16 Considerations When Setting Prices…Especially This Year

1. I always thought setting prices was easy. I used to just raise prices every fall a dollar or two. But this year, I will definitely raise prices significantly because of the Olympics. I will do it in July, because it’s when I have the least number of families I must tell prices are going up. I don’t want to get a large number of new students this fall with the parents thinking gymnastics is one price, they put that in their budget, and then in January we raise prices.

2. We know if we don’t raise prices at least the rate of inflation, we’re losing money. It only makes sense. In the last year inflation rose 1.4%. Over the last ten years it has averaged 2.54%. I usually raise prices 2% with some years going as high as a 6% increase.

3. All the years I’ve been in this business, I have never heard another gym owner say that once they raised prices, they wish they wouldn’t have. We usually get such a small resistance if any from parents.

4. Another reason I feel comfortable raising prices is when we invest a lot of money into the building–painting, redecorating, new landscaping, etc. I always make sure we make parents aware of all improvements you make. Show pictures and give details on Facebook, email blasts, and newsletters.

5. A price tag says a lot about a product or service. A high price is a competitive advantage. Price has to be high when quality matters. According to Guerrilla Marketing, during hard times highest and lowest prices usually do the best. It’s how you position yourself in the market place that makes the difference. People associate higher prices with higher quality. If that’s not true, then why do women buy a blouse at Neiman Marcus for $149.00 when they can get a very similar one at Target for $49.00? If you’re charging the most in town and your place looks busy, your customers assume you must be of high quality and the price must be fair.

6. Remember, you could raise prices, but give a larger discount for families.

7. Don’t raise your registration fee, but raise birthday parties or special events fees.

8. The year we created the largest increase is the year we started offering credit card payment options. If you don’t have direct debit from their bank or auto pay from their credit card–offer that. In the past if you’ve only allowed them to pay for 8-week sessions, this year raise prices even after a large increase, but allow them to pay monthly with auto debit or auto pay. The new price will seem small to them even after a large increase.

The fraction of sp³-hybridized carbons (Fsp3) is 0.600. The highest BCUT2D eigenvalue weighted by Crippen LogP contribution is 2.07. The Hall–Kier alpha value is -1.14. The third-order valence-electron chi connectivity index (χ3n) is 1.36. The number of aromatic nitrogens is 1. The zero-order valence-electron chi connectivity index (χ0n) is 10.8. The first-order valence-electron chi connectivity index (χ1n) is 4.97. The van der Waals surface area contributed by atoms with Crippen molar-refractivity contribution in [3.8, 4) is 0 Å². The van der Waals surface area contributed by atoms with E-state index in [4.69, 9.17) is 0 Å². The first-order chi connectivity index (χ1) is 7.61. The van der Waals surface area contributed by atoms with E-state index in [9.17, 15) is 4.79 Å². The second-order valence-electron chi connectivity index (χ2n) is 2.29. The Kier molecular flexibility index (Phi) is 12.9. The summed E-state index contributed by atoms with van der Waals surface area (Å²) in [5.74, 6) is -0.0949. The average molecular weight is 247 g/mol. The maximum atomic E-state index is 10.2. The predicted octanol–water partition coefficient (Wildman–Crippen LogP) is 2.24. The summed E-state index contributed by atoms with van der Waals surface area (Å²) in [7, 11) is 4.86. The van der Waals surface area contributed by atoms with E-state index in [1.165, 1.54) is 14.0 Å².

9. According to the book, The Price Advantage, the author states, “Pricing is far and away the most powerful profit lever a company can influence.” They also say price increases yield the biggest bang for your profit buck. For a 1% increase in price, you yield a 11% in profit. A 1% improvement in variable costs increases operating profit 7.3%. Sales volume increases by 3.7% and fixed costs 2.7%.

10. You’ve heard we need to charge what the market will bear. So, be sure and call all the gyms in your area or view websites of all your competitors. Compare your tuition fees to theirs. For our preschool program my gym is 7%-28% higher than our competitors. For our school-age program we are 18%-30% higher and our dance is about 8% higher than most other dance schools. Find out where you stand. You have to be perceived as affordable, of higher quality, and your customers must feel they are getting great value for their money.

11. When you get prospects on the phone who say they are checking around, encourage that! Invite them to do a trial class at your gym where they just pay for that class. Then encourage them to go see other gyms.

12. I’m not a fan of giving a discount for enrolling in multiple sessions. I just feel if they are that confident they will stay, they probably will. Then why would you want them to give you less money even if you get it upfront.